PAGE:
Tuesday, July 16, 2013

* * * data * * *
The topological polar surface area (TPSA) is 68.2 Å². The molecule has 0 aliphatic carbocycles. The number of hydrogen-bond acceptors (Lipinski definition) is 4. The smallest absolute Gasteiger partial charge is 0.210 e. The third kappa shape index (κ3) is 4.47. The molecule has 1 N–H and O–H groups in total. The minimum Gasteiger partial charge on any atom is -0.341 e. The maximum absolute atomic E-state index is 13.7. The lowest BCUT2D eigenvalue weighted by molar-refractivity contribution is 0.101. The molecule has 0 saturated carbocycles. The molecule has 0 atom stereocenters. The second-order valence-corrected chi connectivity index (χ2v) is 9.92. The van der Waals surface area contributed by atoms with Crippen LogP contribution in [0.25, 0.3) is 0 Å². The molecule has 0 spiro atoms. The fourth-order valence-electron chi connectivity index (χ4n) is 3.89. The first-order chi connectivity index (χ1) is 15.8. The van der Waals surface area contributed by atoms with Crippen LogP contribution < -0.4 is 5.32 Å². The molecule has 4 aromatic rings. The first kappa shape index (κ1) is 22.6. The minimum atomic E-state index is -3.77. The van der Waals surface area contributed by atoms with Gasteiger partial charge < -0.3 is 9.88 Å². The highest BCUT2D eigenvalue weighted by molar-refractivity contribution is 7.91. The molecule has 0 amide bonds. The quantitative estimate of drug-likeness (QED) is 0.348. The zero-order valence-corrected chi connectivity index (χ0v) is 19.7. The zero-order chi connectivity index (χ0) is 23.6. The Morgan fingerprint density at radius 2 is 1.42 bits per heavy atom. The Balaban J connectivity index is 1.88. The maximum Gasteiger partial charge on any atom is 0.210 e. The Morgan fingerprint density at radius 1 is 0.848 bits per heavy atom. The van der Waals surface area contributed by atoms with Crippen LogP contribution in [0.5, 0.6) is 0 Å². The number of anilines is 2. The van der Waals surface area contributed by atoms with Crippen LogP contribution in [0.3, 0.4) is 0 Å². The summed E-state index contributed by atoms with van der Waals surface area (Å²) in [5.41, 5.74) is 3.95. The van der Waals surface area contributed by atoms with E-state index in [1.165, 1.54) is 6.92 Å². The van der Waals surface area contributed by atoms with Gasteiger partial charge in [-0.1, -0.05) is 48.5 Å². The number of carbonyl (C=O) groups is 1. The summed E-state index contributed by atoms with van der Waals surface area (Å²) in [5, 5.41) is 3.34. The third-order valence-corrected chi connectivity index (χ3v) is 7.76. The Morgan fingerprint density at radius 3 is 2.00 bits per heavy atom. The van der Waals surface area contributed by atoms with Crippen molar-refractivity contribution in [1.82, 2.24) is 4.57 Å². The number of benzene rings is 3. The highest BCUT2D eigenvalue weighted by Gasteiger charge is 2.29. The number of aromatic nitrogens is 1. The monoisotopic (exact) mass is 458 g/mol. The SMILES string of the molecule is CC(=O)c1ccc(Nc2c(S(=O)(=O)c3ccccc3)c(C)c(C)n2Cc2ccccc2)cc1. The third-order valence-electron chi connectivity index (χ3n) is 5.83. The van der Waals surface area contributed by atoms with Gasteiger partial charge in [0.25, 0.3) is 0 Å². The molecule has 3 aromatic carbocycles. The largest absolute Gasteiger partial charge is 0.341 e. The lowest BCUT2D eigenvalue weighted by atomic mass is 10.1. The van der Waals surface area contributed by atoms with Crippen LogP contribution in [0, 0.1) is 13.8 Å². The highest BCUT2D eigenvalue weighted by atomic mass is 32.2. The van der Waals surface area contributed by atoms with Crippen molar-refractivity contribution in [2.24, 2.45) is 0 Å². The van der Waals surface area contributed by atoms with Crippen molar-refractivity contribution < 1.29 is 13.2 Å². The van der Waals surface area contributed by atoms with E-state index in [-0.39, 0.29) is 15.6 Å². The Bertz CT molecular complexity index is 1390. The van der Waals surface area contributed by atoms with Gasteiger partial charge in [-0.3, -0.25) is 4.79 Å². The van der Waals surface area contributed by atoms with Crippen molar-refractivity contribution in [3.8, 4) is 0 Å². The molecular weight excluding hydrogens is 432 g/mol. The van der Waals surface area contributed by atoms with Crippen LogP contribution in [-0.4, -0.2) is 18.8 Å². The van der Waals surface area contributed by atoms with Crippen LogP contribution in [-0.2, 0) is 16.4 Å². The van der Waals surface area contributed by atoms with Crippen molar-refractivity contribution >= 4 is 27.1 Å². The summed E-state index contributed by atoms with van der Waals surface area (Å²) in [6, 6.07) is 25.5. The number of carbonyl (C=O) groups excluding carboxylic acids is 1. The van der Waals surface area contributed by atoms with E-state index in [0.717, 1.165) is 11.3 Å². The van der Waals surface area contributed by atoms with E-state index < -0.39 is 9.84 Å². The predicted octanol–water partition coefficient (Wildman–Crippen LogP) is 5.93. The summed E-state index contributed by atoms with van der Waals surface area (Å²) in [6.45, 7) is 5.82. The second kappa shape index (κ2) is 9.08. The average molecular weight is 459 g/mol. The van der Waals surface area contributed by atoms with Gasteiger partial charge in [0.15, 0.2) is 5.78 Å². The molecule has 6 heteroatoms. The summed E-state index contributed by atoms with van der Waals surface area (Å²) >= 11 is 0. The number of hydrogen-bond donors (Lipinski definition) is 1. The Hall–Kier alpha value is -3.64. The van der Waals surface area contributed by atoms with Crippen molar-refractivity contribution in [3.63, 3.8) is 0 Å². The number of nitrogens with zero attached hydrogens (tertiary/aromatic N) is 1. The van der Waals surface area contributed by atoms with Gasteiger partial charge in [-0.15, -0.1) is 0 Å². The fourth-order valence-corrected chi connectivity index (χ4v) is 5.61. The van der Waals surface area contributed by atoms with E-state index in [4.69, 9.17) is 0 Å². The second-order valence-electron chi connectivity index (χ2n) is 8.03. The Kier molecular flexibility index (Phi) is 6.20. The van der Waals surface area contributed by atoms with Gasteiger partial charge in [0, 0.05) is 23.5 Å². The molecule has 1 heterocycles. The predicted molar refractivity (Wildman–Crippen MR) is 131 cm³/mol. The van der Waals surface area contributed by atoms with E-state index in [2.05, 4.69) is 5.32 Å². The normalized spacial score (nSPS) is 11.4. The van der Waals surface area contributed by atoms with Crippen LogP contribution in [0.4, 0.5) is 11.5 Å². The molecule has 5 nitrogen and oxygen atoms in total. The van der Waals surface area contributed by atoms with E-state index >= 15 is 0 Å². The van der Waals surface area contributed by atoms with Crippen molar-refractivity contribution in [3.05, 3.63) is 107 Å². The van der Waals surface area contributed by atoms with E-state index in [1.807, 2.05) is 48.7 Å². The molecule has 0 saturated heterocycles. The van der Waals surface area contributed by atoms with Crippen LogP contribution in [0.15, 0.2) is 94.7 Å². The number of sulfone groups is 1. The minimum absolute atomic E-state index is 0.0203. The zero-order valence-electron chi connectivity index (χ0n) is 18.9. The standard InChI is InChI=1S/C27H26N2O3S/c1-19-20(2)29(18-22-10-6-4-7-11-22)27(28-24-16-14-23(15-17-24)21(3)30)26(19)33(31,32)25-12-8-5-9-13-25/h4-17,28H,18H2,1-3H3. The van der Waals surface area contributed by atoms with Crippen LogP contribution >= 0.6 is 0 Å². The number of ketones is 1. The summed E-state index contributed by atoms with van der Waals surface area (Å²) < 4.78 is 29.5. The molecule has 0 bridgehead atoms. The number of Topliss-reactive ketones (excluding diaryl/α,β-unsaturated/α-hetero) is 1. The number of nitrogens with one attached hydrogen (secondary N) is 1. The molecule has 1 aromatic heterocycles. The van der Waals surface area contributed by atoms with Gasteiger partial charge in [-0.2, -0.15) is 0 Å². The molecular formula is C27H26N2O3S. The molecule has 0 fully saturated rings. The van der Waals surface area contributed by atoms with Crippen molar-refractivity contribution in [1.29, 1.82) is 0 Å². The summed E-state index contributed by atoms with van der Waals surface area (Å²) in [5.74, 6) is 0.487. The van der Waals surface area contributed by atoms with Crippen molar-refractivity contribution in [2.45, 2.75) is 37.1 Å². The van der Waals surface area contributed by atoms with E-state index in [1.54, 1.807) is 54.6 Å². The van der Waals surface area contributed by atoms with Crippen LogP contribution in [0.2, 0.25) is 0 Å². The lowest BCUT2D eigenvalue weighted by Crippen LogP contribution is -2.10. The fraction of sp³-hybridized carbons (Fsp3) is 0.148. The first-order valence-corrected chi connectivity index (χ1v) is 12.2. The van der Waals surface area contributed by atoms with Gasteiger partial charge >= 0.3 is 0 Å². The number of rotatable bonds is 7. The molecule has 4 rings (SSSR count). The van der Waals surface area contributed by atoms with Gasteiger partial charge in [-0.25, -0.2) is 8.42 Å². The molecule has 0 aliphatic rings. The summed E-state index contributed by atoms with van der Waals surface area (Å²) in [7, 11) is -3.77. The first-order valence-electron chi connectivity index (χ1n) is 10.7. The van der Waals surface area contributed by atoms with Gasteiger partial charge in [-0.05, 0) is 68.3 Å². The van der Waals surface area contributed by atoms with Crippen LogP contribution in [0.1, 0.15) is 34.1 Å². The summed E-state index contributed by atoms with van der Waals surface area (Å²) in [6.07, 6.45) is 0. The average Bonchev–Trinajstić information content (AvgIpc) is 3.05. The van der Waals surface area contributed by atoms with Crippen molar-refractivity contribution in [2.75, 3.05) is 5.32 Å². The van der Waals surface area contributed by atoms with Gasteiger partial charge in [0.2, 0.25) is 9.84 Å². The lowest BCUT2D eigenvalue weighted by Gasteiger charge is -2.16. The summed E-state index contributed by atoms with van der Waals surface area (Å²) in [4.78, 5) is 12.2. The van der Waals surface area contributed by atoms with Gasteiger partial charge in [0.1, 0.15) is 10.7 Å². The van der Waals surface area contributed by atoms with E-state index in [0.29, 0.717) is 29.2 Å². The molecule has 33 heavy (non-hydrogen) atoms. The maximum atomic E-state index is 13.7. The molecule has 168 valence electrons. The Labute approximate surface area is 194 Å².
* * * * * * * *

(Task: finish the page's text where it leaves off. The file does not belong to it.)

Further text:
Most women will go through the “baby blues” after giving birth and have moments when they feel down, anxious or inadequate. But if those feelings press on for more than a couple of weeks, or perhaps intensify, a mom may be struggling with postpartum depression, which is a more serious yet treatable condition. “They need to know that it’s OK to ask for help,” says Deona Ryan, Trident Health’s director of Women’s and Children services. “You don’t always have to be supermom.” Trident Health has taken several steps to support moms and shed light on postpartum depression. Before leaving Trident Medical Center or Summerville Medical Center with a new baby, each mom is screened using the Edinburgh Postnatal Depression Scale, which lets her know if she’s at risk. She’s also given information and resources that she can take home and share with others in the family. That’s important because postpartum depression can surface anytime during that first year, and perhaps even past that point. “It familiarizes them with the feelings that they might experience with postpartum depression so they can follow-up with their physicians later,” Ryan says. Otherwise a mom who is struggling might not realize that help is available, or that there’s even a name for what she’s facing. Earlier in her career, while doing research on the subject, Ryan realized that she had gone through postpartum depression without recognizing it. “We all have the way that we want things to go, and that doesn’t always happen.” Trident Health provides counseling for moms in need and also teams up with the non-profit organization Postpartum Support Charleston to offer Moving Into Motherhood, which allows women to connect as they go through the same life-changing experiences. The group meets at 6:30 p.m. the third Monday of the month in the second-floor classroom of Trident Family Center, 9228 Medical Plaza Drive, North Charleston. Postpartum Support Charleston provides a separate support group for women who are suffering or who have suffered from postpartum depression. It meets the first Tuesday of each month at 6:30 p.m. at the Church of the Holy Cross on Daniel Island. This Mother’s Day Weekend, Postpartum Support Charleston held its 10th annual Mom’s Run + Family Fun Day on Daniel Island, with Trident Health as one of the event’s sponsors. Part of Postpartum Support Charleston’s efforts include reaching out to the medical community and encouraging steps like the screenings that Trident Health offers. “I love what Trident does, and the fact that they try to be proactive,” says Holly Fisher, president of the organization’s board. Symptoms that may indicate postpartum depression: • Feelings of anger or irritability • Lack of interest in the baby • Appetite and sleep disturbance • Crying and sadness • Feelings of guilt, shame or hopelessness • Loss of interest, joy or pleasure in things you used to enjoy • Possible thoughts of harming the baby or yourself For more information, visit Tridenthealthsystem.com/baby Callout: “You don’t always have to be supermom.” Deona Ryan, Trident Health’s director of Women’s and Children services
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